Michael Allen Phillipines 8 years  
Robert Kim South Korea 9 years  
Thomas Dolce South Africa 10 years 5.2 years
Steven Lalas Greece 14 years  

Time served before release is shown where known. Other cases of early release exist.

Table II: American Enemies

Jonathan Pollard spied for an American ally. This chart shows that Pollard's life sentence is far harsher than most of the sentences received by those who spied for enemies, and thereby committed much more serious offences and treason.

Name Country Spied For Sentence Time Served
Before Release
James Wood Soviet Union 2 years  
Sahag Dedyan Soviet Union 3 years  
Randy Jeffries Soviet Union 3-9 years  
Brian Horton Soviet Union 6 years  
William Bell Poland 8 years  
Alfred Zoho East Germany 8 years  
Nikolay Ogarodnikova Soviet Union 8 years  
Francis X. Pizzo Soviet Union 10 years  
Daniel Richardson Soviet Union 10 years  
Ernst Forbich East Germany 15 years  
William Whalen Soviet Union 15 years  
Edwin Moore Soviet Union 15 years  
Troung Dinh Ung North Vietnam 15 years  
Ronald Humphrey North Vietnam 15 years  
Robert Lipka Soviet Union 18 years  
David Barnett Soviet Union 18 years  
Svetlana Ogarodnikova Soviet Union 18 years  
Albert Sombolay Iraq & Jordan 19 years  
Richard Miller Soviet Union 20 years 6 years
Sarkis Paskallan Soviet Union 22 years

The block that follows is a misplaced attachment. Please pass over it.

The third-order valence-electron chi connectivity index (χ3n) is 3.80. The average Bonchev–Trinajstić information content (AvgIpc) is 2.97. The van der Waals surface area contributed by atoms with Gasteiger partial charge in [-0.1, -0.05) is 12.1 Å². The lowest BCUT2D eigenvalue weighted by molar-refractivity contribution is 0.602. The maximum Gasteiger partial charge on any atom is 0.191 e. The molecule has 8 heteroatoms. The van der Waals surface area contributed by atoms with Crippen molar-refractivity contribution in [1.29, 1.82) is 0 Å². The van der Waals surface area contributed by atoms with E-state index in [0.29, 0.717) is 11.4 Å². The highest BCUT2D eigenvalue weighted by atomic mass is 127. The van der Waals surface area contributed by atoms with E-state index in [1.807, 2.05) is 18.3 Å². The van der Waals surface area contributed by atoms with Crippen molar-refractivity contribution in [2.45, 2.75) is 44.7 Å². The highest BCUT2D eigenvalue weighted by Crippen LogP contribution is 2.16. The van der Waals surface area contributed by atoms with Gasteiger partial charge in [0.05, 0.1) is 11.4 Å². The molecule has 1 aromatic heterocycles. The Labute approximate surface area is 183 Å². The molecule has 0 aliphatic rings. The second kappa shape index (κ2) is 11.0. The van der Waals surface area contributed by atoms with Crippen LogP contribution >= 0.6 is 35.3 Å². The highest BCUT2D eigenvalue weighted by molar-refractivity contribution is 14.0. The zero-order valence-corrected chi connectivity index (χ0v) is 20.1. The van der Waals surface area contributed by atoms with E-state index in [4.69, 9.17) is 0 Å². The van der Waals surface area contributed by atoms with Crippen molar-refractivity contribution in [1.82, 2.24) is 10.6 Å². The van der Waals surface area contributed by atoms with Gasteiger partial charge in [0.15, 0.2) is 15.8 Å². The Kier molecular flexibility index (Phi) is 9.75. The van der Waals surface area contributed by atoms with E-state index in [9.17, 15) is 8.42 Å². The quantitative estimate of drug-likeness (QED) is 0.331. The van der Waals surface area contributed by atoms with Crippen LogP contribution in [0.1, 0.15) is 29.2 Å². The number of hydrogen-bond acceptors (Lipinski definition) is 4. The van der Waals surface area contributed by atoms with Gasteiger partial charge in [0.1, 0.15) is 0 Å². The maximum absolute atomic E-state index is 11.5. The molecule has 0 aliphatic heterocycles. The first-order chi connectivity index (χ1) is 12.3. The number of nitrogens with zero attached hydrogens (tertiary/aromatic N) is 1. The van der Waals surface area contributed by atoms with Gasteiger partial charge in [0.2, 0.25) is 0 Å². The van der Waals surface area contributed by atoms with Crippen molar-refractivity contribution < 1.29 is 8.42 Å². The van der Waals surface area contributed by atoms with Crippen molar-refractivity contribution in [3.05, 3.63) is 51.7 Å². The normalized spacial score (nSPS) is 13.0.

Harold Nicholson Soviet Union 23 years  
Clayton Lonetree Soviet Union 25 years 9 years
Michael Walker Soviet Union 25 years  
Bruce Ott Soviet Union 25 years  
Earl Pitts Soviet Union 27 years  
H.W. Boachanhaupi Soviet Union 30 years  
Roderick Ramsay Hungary &
36 years  
James Hall Soviet Union
& East Germany
40 years  
Christopher Boyce Soviet Union 40 years  
William Kampiles Soviet Union 40 years 19 years
Veldik Enger Soviet Union 50 years  
R.P. Charnyayev Soviet Union 50 years  
Marian Zacharski Poland Life 4 years
Aldrich Ames Soviet Union Life  

Time served before release is shown where known. Other cases of early release exist.

Aldrich Ames: A Case In Point

Aldrich Ames who spied for an enemy nation (the Soviet Union), committed treason, and was responsible for the deaths of at least 11 American agents, received the same sentence as Jonathan Pollard. Pollard's only indictment was one count of passing classified information to an ally. Pollard spent 7 years in solitary confinement, in the harshest unit of the harshest prison in the Federal system - FCI Marion.

Aldrich Ames' treatment was far more benign, and (except for a relatively short period of time during debriefing) did not include the rigors of long years of solitary; nor was he ever subjected to the harsh conditions of "K" Unit at Marion - even though his offence was far more serious.


We also believe that Defense Department and CIA officials, who conspired to withhold vital security information from Israel, should be prosecuted to the fullest extent of the law.